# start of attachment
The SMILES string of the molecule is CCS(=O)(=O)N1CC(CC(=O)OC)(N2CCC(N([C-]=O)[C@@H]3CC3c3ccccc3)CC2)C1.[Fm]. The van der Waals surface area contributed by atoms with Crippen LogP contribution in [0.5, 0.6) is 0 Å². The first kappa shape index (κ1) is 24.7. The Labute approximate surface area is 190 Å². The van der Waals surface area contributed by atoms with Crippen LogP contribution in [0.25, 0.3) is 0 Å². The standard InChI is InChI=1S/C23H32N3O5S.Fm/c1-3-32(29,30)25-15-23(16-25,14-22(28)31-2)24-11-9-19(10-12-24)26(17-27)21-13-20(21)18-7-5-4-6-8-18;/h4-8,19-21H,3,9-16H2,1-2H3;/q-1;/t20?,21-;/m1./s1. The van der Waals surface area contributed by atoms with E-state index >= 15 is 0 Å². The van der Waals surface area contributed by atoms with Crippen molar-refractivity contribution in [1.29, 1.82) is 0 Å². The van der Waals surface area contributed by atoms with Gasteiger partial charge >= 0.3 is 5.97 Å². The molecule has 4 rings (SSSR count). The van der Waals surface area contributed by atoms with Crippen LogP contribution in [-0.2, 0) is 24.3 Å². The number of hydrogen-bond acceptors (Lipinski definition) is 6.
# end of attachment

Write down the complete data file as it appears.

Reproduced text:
The SMILES string of the molecule is CCS(=O)(=O)N1CC(CC(=O)OC)(N2CCC(N([C-]=O)[C@@H]3CC3c3ccccc3)CC2)C1.[Fm]. The van der Waals surface area contributed by atoms with Crippen LogP contribution in [0.5, 0.6) is 0 Å². The first kappa shape index (κ1) is 24.7. The Labute approximate surface area is 190 Å². The van der Waals surface area contributed by atoms with Crippen LogP contribution in [0.25, 0.3) is 0 Å². The standard InChI is InChI=1S/C23H32N3O5S.Fm/c1-3-32(29,30)25-15-23(16-25,14-22(28)31-2)24-11-9-19(10-12-24)26(17-27)21-13-20(21)18-7-5-4-6-8-18;/h4-8,19-21H,3,9-16H2,1-2H3;/q-1;/t20?,21-;/m1./s1. The van der Waals surface area contributed by atoms with E-state index >= 15 is 0 Å². The van der Waals surface area contributed by atoms with Crippen molar-refractivity contribution in [1.29, 1.82) is 0 Å². The van der Waals surface area contributed by atoms with Gasteiger partial charge >= 0.3 is 5.97 Å². The molecule has 4 rings (SSSR count). The van der Waals surface area contributed by atoms with Crippen LogP contribution in [-0.2, 0) is 24.3 Å². The number of hydrogen-bond acceptors (Lipinski definition) is 6.